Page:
Dominique Aegerter Stripped Of Misano Win For Use Of Illegal Oil

Dominique Aegerter has been stripped of his victory in the Misano Moto2 race for use of illegal engine oil. The oil was sent for testing directly after the Misano race, and found to be in contravention of the rules, which mandate the use of oil from the official supplier to Moto2, LIQUI MOLY.

Aegerter and the Kiefer Racing team were notified of the violation at the Aragon round, and immediately asked for the B sample (the second sample taken to rule out contamination or mistakes) to be examined. That was done between Aragon and Motegi, and the same result was found. At Motegi, the FIM Panel of Stewards confirmed the penalty. The Kiefer team maintain their innocence, and issued a press release denying any wrongdoing, but accepting the ruling, and waiving their right of appeal. 

The delay in finalizing the punishment is due to the process required to establish the facts of such an offense. The oil samples have to be sent to labs for testing, and the findings of that analysis presented to the team and the rider at a hearing. Given that riders, teams, and FIM Stewards are scheduled to be in the same place every race weekend, such hearings are normally held at race events. That means there can be several weeks in between an infringement and a penalty being imposed for such an infringement. 

Though Kiefer insists they used the official oil, there are incentives for a team to risk using illegal oil. In a series with a spec engine, where engines are carefully assembled and checked to ensure they all produce as close to the same horsepower as possible, marginal gains can count. Using a thinner oil or oil with special additives can extract one or two more horsepower from the engine, and give the team that uses it a slim advantage. 

Speaking to German-language website Speedweek, Suter boss Eskil Suter dismissed the idea that Kiefer would have used an illegal oil as "ridiculous". Suter told Speedweek he believes it must be a faulty analysis. In response to the fact that the B sample was also found to be illegal, Suter said he believed there are alternative pathways to contamination. It could, he said, be that oil used to prepare the clutch plates could have contaminated Aegerter's engine oil. The fact that this is the second time this year that a rider has been found guilty of using an ilegal oil - Mattia Pasini was stripped of his second place at Barcelona for the same offense - suggests to Suter that that, too, was a faulty analysis.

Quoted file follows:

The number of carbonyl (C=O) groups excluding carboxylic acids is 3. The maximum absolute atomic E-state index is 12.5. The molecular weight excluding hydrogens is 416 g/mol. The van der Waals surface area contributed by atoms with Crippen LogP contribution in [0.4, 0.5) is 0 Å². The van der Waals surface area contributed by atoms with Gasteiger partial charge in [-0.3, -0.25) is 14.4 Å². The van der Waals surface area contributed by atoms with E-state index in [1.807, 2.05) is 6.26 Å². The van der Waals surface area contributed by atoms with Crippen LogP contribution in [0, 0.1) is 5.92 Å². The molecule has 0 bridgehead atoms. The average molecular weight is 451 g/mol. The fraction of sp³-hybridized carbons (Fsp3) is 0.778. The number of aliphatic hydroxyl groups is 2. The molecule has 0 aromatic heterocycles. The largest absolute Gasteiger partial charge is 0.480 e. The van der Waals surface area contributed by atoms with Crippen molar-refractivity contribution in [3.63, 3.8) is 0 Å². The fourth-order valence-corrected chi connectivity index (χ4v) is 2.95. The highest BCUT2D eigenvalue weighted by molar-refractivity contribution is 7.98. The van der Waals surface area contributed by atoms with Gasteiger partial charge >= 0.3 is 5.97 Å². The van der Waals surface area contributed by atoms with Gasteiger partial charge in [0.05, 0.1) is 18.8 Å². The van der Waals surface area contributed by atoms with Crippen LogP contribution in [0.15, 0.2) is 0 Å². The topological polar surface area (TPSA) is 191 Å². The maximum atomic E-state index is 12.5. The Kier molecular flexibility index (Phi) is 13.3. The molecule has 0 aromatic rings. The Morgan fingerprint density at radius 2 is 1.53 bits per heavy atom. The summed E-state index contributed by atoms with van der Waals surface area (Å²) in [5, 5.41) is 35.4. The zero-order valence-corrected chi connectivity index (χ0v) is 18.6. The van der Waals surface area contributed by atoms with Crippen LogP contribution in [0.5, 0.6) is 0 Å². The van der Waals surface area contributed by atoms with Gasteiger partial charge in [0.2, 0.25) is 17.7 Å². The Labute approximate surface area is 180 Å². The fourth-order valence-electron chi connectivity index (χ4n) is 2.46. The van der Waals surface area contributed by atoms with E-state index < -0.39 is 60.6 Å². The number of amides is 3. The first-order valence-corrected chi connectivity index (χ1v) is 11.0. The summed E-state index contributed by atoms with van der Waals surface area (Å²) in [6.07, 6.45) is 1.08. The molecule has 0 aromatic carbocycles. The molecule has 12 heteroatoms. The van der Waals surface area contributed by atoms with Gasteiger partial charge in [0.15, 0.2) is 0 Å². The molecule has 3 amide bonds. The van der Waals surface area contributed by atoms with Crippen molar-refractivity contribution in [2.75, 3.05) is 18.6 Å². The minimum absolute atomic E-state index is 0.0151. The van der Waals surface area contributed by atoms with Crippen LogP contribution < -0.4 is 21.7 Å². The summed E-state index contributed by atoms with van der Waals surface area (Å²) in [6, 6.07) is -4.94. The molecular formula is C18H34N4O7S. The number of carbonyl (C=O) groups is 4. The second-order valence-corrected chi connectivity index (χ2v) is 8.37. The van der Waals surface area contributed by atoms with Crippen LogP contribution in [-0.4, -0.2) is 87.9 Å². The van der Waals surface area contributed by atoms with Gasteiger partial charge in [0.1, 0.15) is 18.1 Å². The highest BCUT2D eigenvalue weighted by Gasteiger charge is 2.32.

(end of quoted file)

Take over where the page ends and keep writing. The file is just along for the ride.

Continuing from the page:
The penalty imposed, disqualification from the Misano round of Moto2 and stripping Aegerter of the 25 points he earned there, will have a small but not insignificant effect on the Moto2 championship. With Aegerter disqualified, Tom Luthi has been handed the win, and an extra 5 points. As Franco Morbidelli did not score any points at Misano, the Italian's lead in the Moto2 championship is cut from 24 to 19 points. With just three races left to go, that could end up being a decisive factor in the title chase.

Aegerter's disqualification has few other effects in the championship, other than for himself. His points tally is cut from 99 points to just 74, and he drops from eighth in the championship down to eleventh, behind Xavi Vierge. Dorna and the FIM have yet to release an officially revised championship points table, but will surely do so shortly.

Below is the FIM Stewards Panel press release confirming the punishment, and below that, Kiefer's press release refuting the allegations but accepting the ruling.

FIM MotoGP Stewards Panel

To: The Team of Dominique AEGERTER, Rider No. 77 of the Moto2 Class.

Dear Sir,

According to Article 3.5.5 of the FIM World Championship Grand Prix Regulations, we confirm our decision.


On 9 September 2017 at post qualifying technical control after the Moto2 Qualifying Practice of the GRAN PREMIO TRIBUL MASTERCARD DI SAN MARINO E DELLA RIVIERA DI RIMINI, you were found to be using an oil outside the FIM Moto2 specifications.